Dear Class Members:
The following is a report from Class Counsel, the lawyers who represent the Class of Virgin America flight attendants, in Bernstein v. Virgin.
What is the case and what is it about?
The case, Bernstein et al. v. Virgin America, Inc. and Alaska Airlines, Inc., Case No. 15-cv-2277, is currently pending in the U.S. District Court for the Northern District of California before the Honorable Jon S. Tigar (the “District Court”). The case is on behalf of flight attendants who worked for Virgin America at any time between March 18, 2011 and December 15, 2017 (the “Class”), and alleges that Virgin America failed to comply with certain California wage laws in the way it paid its flight attendants. Alaska Airlines is the successor-in-interest to Virgin America, which means that Alaska is responsible for paying any judgment or settlement in the case.
What is the current status of the case?
The case is still in progress, and the District Court is currently deciding how much the judgment against Alaska Airlines will be. The parties are awaiting that determination. Plaintiffs’ counsel will post news of the determination as soon as we receive it.
What is the history of the case?
Here is a brief history of the case. Plaintiffs Julia Bernstein, Esther Garcia, and Lisa Marie Smith filed the class action in March 2015. Plaintiffs and their counsel vigorously litigated the case against Virgin/Alaska for several years. In 2016, the District Court certified the Class. Notice to all Class members was sent out at that time describing the lawsuit and providing 60 days to opt out of the Class. In February 2019, the Court issued a judgment of over $77 million in favor of the Class. Virgin/Alaska appealed that judgment to the Ninth Circuit Court of Appeals. A three-judge panel of the Ninth Circuit upheld the District Court’s ruling that California law applies to the Plaintiffs’ claims against Virgin for wage violations, and that Plaintiffs’ meal and rest break claims are not pre-empted, or superseded, by federal laws. The Ninth Circuit upheld the District Court’s judgment awarding overtime wages, meal and rest period premiums, wage statement violations, and waiting time penalties to the Class. The Ninth Circuit also upheld, although reduced, penalties under the Private Attorney General Act (PAGA) awarded to the State and the Class. The Ninth Circuit reversed the District Court’s ruling awarding damages for minimum wage and for all hours worked, thereby reducing the overall initial judgment. Accordingly, Plaintiffs have filed a motion to amend the judgment; this is the motion currently pending before the District Court.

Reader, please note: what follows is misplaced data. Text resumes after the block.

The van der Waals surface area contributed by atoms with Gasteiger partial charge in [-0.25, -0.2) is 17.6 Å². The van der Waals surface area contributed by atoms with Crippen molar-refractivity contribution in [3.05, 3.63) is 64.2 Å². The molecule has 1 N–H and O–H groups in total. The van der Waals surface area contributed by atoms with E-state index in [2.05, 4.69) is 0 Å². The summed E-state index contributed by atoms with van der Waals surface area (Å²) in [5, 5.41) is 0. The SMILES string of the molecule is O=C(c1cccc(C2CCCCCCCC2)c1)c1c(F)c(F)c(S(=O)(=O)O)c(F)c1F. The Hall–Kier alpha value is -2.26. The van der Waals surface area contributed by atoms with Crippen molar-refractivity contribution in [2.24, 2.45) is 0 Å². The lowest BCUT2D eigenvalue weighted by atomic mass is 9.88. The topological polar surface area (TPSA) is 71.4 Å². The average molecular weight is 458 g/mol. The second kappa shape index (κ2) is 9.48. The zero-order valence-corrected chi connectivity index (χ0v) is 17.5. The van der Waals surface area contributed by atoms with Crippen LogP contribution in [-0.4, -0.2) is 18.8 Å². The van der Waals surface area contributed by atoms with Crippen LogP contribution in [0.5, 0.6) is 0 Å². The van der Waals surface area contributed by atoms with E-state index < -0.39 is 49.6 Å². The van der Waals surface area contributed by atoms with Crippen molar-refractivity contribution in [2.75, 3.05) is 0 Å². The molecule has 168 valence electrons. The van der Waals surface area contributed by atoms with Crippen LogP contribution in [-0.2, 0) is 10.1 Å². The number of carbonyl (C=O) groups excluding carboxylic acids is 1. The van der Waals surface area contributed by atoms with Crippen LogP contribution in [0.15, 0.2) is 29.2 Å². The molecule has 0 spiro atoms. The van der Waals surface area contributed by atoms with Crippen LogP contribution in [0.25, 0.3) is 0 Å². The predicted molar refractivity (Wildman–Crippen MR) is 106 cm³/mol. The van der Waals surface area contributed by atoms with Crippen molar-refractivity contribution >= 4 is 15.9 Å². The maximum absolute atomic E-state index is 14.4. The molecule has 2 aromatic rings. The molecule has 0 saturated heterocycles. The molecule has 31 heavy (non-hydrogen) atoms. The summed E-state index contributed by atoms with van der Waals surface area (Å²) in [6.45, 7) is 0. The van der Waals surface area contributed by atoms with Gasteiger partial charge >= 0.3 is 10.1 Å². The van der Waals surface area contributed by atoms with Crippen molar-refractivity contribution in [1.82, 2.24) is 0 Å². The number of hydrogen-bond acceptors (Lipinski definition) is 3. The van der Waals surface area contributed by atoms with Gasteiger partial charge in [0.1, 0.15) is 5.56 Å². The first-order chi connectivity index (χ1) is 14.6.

Virgin/Alaska sought review in the U.S. Supreme Court of the part of the Ninth Circuit opinion upholding the District Court’s determination that Virgin flight attendants on flights strictly within California were entitled to meal and rest periods. The U.S. Supreme Court denied review; that is, the Court declined to hear Virgin/Alaska’s challenge to the meal and rest period claims.
I am a former Virgin America flight attendant. Do you need my current contact information? If so, who can I contact to update my address?
Yes, Class counsel needs your current mailing and email addresses for any upcoming communications with the Class. If you have moved recently, please send your updated information to Class counsel Alison Kosinski at email@example.com.